Diversity and inclusion have always been a slightly controversial topic, just brewing under the surface, waiting for a trigger. One of those recent triggers was the killing of George Floyd, which has prompted nationwide protests in the US and globally since it happened in May this year. It has continued to spark conversations about race,…
Linkedin is an amazing platform widely used to connect with colleagues and peers, look for a job, join professional groups, and share business-related updates. For entrepreneurs or those interested in entrepreneurship, Linkedin also offers a unique opportunity to take a peek into the world of successful and experienced business owners, which can be an excellent…
What if a founder could become a co-owner of the fund that’s investing in their company? While it may sound a bit out of ordinary, this is exactly what the VC firm Kindred Capital envisions. The company has come up with a new model for VC and it seems to be working, as the firm has announced paying back €5.4M to founders of the companies it has invested in. The announcement comes after Kindred Capital revealed it has secured €88.1M in its second seed funding round.
Kindred’s portfolio displays higher funding success
Quoting Dealroom data, Kindred says, about 19% of startups that raise seed funding go on to raise Series A within 36 months. On the other hand, the firm says that 54% of its Fund I portfolio successfully raised Series A funding within 3 years, which can be attributed to the equitable venture model.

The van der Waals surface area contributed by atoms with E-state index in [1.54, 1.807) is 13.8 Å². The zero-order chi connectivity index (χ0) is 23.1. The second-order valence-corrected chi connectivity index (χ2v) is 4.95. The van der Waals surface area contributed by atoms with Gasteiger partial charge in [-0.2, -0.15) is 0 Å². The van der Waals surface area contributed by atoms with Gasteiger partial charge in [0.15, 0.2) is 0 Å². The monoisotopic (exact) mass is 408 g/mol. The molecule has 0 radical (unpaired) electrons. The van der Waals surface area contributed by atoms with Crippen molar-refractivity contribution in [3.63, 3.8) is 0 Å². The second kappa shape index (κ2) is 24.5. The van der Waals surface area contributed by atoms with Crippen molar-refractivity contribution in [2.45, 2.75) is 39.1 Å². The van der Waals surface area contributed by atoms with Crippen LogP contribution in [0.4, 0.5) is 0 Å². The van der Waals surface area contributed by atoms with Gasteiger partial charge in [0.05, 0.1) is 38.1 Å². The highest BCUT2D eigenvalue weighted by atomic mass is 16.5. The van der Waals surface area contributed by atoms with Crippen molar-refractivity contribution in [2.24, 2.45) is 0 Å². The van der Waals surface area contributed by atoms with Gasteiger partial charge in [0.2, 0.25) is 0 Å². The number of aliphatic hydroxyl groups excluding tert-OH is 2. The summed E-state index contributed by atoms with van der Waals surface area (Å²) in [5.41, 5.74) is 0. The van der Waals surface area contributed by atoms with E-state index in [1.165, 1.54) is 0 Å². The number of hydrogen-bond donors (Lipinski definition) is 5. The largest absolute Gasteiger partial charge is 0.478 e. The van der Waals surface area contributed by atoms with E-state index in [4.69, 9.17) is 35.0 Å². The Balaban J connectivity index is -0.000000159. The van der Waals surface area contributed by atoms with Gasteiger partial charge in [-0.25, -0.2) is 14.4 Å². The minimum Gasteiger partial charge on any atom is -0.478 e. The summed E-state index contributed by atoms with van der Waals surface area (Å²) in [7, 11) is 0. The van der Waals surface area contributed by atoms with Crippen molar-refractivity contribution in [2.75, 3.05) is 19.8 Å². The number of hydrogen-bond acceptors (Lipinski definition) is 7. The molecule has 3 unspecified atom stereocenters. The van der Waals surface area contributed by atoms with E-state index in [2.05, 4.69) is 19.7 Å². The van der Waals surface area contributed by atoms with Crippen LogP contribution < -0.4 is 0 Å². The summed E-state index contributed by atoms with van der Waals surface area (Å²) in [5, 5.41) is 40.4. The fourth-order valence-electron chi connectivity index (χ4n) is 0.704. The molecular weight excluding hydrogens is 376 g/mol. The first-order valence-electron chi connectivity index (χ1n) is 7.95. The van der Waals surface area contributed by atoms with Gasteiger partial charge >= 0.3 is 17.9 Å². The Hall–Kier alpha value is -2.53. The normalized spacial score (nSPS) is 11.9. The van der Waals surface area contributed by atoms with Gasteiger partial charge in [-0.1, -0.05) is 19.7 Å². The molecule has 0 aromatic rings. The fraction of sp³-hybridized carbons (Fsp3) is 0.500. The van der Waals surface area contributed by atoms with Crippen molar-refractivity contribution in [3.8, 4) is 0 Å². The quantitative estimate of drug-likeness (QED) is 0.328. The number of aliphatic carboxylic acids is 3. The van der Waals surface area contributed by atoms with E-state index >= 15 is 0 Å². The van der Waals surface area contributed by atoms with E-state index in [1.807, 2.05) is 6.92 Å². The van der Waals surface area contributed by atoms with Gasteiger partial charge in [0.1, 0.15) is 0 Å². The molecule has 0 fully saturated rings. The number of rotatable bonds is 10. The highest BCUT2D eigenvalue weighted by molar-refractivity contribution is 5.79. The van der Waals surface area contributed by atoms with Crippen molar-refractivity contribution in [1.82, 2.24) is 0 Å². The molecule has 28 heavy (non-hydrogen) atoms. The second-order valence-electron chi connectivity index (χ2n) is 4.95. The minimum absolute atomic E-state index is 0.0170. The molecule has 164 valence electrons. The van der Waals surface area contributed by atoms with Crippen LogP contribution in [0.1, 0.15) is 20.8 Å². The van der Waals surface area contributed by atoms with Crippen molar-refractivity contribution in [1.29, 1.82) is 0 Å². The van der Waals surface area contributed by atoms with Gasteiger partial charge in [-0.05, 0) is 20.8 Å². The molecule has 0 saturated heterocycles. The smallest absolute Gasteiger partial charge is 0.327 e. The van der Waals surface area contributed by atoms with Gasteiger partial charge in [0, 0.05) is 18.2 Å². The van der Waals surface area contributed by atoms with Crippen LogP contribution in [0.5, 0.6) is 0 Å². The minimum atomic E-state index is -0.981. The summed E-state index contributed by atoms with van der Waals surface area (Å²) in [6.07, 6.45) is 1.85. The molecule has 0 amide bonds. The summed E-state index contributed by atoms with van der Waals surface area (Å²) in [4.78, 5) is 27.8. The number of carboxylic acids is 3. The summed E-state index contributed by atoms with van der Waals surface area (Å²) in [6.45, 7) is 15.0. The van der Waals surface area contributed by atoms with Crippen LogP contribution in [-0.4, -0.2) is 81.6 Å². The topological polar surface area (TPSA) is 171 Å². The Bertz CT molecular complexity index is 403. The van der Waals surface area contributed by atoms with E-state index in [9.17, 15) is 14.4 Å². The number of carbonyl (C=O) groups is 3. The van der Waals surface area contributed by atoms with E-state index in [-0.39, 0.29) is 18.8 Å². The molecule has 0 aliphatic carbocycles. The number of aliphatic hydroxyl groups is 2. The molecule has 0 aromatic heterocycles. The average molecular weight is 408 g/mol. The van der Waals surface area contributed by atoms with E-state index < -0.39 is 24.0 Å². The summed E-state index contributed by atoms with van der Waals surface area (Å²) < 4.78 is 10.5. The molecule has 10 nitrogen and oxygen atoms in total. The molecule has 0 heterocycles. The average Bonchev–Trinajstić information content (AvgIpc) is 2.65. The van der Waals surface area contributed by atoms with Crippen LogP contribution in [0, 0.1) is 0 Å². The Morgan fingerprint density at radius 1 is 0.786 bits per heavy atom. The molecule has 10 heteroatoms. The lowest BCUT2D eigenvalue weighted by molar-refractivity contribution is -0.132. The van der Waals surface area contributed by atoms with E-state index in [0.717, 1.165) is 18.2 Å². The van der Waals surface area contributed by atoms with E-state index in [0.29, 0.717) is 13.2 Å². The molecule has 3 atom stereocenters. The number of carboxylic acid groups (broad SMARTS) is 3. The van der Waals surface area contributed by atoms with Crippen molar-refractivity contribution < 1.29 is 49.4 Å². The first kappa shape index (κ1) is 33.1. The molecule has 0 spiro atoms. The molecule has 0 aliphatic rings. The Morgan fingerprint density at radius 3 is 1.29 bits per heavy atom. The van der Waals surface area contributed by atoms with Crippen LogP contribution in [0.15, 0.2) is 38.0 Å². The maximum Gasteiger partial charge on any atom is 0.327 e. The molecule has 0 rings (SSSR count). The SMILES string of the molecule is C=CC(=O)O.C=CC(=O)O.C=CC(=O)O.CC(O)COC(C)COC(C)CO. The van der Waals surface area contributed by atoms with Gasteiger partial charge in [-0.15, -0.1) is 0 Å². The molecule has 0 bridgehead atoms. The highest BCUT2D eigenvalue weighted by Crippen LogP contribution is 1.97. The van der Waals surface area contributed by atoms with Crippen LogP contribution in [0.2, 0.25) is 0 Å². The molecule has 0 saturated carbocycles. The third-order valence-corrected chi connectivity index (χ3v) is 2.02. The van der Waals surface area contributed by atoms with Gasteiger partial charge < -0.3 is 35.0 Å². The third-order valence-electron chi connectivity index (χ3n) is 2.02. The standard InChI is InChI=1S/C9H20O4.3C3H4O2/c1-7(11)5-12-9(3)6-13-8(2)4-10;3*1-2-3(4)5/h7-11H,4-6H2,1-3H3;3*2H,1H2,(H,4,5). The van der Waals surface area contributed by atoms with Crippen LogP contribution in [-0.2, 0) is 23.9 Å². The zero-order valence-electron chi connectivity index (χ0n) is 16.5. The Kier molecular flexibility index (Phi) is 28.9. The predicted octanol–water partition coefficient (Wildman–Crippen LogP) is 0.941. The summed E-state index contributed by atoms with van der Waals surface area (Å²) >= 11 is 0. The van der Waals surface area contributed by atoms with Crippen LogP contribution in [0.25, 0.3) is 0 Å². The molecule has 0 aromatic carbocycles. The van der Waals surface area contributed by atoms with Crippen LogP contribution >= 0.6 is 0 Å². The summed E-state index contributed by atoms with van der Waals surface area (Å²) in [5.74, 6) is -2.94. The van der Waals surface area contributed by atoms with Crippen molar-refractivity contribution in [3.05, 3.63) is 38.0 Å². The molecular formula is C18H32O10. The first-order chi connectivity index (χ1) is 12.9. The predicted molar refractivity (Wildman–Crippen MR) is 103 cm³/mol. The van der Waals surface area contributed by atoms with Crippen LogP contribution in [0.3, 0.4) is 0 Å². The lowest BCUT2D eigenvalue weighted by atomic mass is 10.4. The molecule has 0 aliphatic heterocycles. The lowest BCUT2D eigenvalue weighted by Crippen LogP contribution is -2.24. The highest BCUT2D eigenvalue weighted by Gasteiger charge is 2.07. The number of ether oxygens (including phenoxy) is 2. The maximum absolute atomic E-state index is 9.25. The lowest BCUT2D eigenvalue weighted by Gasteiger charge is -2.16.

In Fund I, Kindred Capital invested in 29 companies across Europe. Some notable investments include Five, the company creating software layer for autonomous vehicles; Paddle, which enables firms to sell their software products; Pollen, the invitation-only peer-to-peer marketplace for experiences and travel; Disperse, the AI enabled construction startup and more. Kindred has also commenced investing from its second fund with 10 seed investments in companies such as BotsAndUs, Gravity Sketch and Beit.
“We are delighted with the success of our first fund, and excited to announce that our second fund was significantly oversubscribed and which we’ve now closed at €88.1M. We originally entered the UK seed stage ecosystem with ambitious goals, to invest in around thirty high quality UK technology companies per fund, and to introduce ‘Equitable Venture’ as a totally new way of practicing our craft,” says Partner Leila Zegna.
Equitable Venture method works?
The Equitable Venture model was introduced by Kindred Capital and the company says it works. From Fund I, the company estimates that around £5m (€5.4M) will be returned to the founders, which would otherwise have gone to General Partners of Kindred. The whole model works on the idea that Kindred Capital will share its carry with the founders in which the fund invests. It offers a collective model, wherein founders are said to actively help each other achieve their goals.
Image Credits: Kindred Capital
The post Kindred Capital closes €88.1M second fund; will repay €5.4M to founders under ‘Equitable Venture’ model appeared first on Silicon Canals .